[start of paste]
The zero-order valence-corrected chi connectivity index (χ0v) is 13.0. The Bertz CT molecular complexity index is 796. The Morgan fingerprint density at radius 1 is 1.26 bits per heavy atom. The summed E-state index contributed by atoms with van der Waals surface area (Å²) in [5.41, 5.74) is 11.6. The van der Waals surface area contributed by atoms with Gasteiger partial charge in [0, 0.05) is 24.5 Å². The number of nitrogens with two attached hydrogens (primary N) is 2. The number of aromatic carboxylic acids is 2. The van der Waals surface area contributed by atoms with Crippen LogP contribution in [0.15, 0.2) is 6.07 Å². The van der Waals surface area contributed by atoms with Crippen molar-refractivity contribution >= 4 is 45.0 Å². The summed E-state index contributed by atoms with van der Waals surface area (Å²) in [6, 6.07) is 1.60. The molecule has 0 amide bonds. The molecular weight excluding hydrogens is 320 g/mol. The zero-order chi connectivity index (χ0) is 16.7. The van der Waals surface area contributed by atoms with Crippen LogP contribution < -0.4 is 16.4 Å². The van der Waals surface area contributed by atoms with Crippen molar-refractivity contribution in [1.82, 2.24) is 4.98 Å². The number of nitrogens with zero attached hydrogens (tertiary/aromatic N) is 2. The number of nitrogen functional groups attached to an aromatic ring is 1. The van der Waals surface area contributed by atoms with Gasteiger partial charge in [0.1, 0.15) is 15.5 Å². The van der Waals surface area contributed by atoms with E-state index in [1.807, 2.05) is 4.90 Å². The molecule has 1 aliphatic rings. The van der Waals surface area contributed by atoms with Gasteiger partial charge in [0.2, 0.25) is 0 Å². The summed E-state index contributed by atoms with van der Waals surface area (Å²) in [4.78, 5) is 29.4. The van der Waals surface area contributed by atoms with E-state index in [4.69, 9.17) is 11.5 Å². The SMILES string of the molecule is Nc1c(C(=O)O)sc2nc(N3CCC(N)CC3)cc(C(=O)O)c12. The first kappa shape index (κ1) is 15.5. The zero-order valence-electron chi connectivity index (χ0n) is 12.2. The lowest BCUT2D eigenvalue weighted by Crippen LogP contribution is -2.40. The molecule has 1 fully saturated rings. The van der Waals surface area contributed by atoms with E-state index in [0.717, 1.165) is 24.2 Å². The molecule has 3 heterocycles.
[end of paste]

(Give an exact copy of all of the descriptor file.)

The zero-order valence-corrected chi connectivity index (χ0v) is 13.0. The Bertz CT molecular complexity index is 796. The Morgan fingerprint density at radius 1 is 1.26 bits per heavy atom. The summed E-state index contributed by atoms with van der Waals surface area (Å²) in [5.41, 5.74) is 11.6. The van der Waals surface area contributed by atoms with Gasteiger partial charge in [0, 0.05) is 24.5 Å². The number of nitrogens with two attached hydrogens (primary N) is 2. The number of aromatic carboxylic acids is 2. The van der Waals surface area contributed by atoms with Crippen LogP contribution in [0.15, 0.2) is 6.07 Å². The van der Waals surface area contributed by atoms with Crippen molar-refractivity contribution >= 4 is 45.0 Å². The summed E-state index contributed by atoms with van der Waals surface area (Å²) in [6, 6.07) is 1.60. The molecule has 0 amide bonds. The molecular weight excluding hydrogens is 320 g/mol. The zero-order chi connectivity index (χ0) is 16.7. The van der Waals surface area contributed by atoms with Crippen LogP contribution < -0.4 is 16.4 Å². The van der Waals surface area contributed by atoms with Crippen molar-refractivity contribution in [1.82, 2.24) is 4.98 Å². The number of nitrogens with zero attached hydrogens (tertiary/aromatic N) is 2. The number of nitrogen functional groups attached to an aromatic ring is 1. The van der Waals surface area contributed by atoms with Gasteiger partial charge in [0.1, 0.15) is 15.5 Å². The van der Waals surface area contributed by atoms with E-state index in [1.807, 2.05) is 4.90 Å². The molecule has 1 aliphatic rings. The van der Waals surface area contributed by atoms with Gasteiger partial charge in [0.2, 0.25) is 0 Å². The summed E-state index contributed by atoms with van der Waals surface area (Å²) in [4.78, 5) is 29.4. The van der Waals surface area contributed by atoms with E-state index in [4.69, 9.17) is 11.5 Å². The SMILES string of the molecule is Nc1c(C(=O)O)sc2nc(N3CCC(N)CC3)cc(C(=O)O)c12. The first kappa shape index (κ1) is 15.5. The zero-order valence-electron chi connectivity index (χ0n) is 12.2. The lowest BCUT2D eigenvalue weighted by Crippen LogP contribution is -2.40. The molecule has 1 fully saturated rings. The van der Waals surface area contributed by atoms with E-state index in [0.717, 1.165) is 24.2 Å². The molecule has 3 heterocycles.